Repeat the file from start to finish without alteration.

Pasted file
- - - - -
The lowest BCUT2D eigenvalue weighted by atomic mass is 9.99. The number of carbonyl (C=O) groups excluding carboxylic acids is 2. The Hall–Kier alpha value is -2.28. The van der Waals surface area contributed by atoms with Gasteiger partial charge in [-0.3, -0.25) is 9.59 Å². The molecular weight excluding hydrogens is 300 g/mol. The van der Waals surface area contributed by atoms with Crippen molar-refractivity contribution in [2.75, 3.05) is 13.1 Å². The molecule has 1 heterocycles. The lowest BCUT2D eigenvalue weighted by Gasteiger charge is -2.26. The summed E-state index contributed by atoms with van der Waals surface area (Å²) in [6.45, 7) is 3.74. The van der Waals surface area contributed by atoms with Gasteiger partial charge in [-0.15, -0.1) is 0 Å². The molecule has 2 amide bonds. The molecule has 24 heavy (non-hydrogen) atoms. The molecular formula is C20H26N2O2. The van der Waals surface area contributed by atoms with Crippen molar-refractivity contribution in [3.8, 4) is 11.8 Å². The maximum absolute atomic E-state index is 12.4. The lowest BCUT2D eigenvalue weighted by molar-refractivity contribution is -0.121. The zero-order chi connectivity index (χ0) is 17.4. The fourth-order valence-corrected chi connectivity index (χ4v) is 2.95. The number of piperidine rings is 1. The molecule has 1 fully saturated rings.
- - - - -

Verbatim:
The lowest BCUT2D eigenvalue weighted by atomic mass is 9.99. The number of carbonyl (C=O) groups excluding carboxylic acids is 2. The Hall–Kier alpha value is -2.28. The van der Waals surface area contributed by atoms with Gasteiger partial charge in [-0.3, -0.25) is 9.59 Å². The molecular weight excluding hydrogens is 300 g/mol. The van der Waals surface area contributed by atoms with Crippen molar-refractivity contribution in [2.75, 3.05) is 13.1 Å². The molecule has 1 heterocycles. The lowest BCUT2D eigenvalue weighted by Gasteiger charge is -2.26. The summed E-state index contributed by atoms with van der Waals surface area (Å²) in [6.45, 7) is 3.74. The van der Waals surface area contributed by atoms with Gasteiger partial charge in [-0.15, -0.1) is 0 Å². The molecule has 2 amide bonds. The molecule has 24 heavy (non-hydrogen) atoms. The molecular formula is C20H26N2O2. The van der Waals surface area contributed by atoms with Crippen molar-refractivity contribution in [3.8, 4) is 11.8 Å². The maximum absolute atomic E-state index is 12.4. The lowest BCUT2D eigenvalue weighted by molar-refractivity contribution is -0.121. The zero-order chi connectivity index (χ0) is 17.4. The fourth-order valence-corrected chi connectivity index (χ4v) is 2.95. The number of piperidine rings is 1. The molecule has 1 fully saturated rings.